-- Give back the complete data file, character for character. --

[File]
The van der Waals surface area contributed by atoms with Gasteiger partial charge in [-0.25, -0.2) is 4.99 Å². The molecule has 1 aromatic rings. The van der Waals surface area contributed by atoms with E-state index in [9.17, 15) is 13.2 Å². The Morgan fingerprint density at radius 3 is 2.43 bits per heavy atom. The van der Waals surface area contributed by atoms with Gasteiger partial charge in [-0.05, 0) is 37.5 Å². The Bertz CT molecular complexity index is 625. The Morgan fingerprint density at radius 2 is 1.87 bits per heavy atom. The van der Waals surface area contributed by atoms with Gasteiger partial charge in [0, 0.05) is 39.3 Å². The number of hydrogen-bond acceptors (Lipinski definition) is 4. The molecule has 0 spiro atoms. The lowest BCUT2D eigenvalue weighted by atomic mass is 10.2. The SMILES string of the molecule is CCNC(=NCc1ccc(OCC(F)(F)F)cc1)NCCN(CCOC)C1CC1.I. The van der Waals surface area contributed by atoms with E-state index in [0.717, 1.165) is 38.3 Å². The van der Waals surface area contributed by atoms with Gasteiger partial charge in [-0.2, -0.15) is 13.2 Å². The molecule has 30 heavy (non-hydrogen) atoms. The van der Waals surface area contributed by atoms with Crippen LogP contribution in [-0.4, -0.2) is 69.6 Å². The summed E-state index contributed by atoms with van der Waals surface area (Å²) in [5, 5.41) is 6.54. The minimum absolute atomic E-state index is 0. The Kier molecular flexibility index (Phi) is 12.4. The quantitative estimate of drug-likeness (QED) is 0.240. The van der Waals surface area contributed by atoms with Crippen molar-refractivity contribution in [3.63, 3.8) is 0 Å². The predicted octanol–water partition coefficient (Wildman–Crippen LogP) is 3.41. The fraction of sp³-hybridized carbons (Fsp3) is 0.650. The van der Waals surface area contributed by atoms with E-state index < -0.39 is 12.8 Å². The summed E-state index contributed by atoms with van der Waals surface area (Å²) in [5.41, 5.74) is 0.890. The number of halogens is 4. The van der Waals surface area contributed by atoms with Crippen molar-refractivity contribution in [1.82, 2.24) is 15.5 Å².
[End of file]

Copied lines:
The van der Waals surface area contributed by atoms with Gasteiger partial charge in [-0.25, -0.2) is 4.99 Å². The molecule has 1 aromatic rings. The van der Waals surface area contributed by atoms with E-state index in [9.17, 15) is 13.2 Å². The Morgan fingerprint density at radius 3 is 2.43 bits per heavy atom. The van der Waals surface area contributed by atoms with Gasteiger partial charge in [-0.05, 0) is 37.5 Å². The Bertz CT molecular complexity index is 625. The Morgan fingerprint density at radius 2 is 1.87 bits per heavy atom. The van der Waals surface area contributed by atoms with Gasteiger partial charge in [0, 0.05) is 39.3 Å². The number of hydrogen-bond acceptors (Lipinski definition) is 4. The molecule has 0 spiro atoms. The lowest BCUT2D eigenvalue weighted by atomic mass is 10.2. The SMILES string of the molecule is CCNC(=NCc1ccc(OCC(F)(F)F)cc1)NCCN(CCOC)C1CC1.I. The van der Waals surface area contributed by atoms with E-state index in [0.717, 1.165) is 38.3 Å². The van der Waals surface area contributed by atoms with Gasteiger partial charge in [-0.2, -0.15) is 13.2 Å². The molecule has 30 heavy (non-hydrogen) atoms. The van der Waals surface area contributed by atoms with Crippen LogP contribution in [-0.4, -0.2) is 69.6 Å². The summed E-state index contributed by atoms with van der Waals surface area (Å²) in [5, 5.41) is 6.54. The minimum absolute atomic E-state index is 0. The Kier molecular flexibility index (Phi) is 12.4. The quantitative estimate of drug-likeness (QED) is 0.240. The van der Waals surface area contributed by atoms with Crippen molar-refractivity contribution in [3.63, 3.8) is 0 Å². The predicted octanol–water partition coefficient (Wildman–Crippen LogP) is 3.41. The fraction of sp³-hybridized carbons (Fsp3) is 0.650. The van der Waals surface area contributed by atoms with E-state index < -0.39 is 12.8 Å². The summed E-state index contributed by atoms with van der Waals surface area (Å²) in [5.41, 5.74) is 0.890. The number of halogens is 4. The van der Waals surface area contributed by atoms with Crippen molar-refractivity contribution in [1.82, 2.24) is 15.5 Å².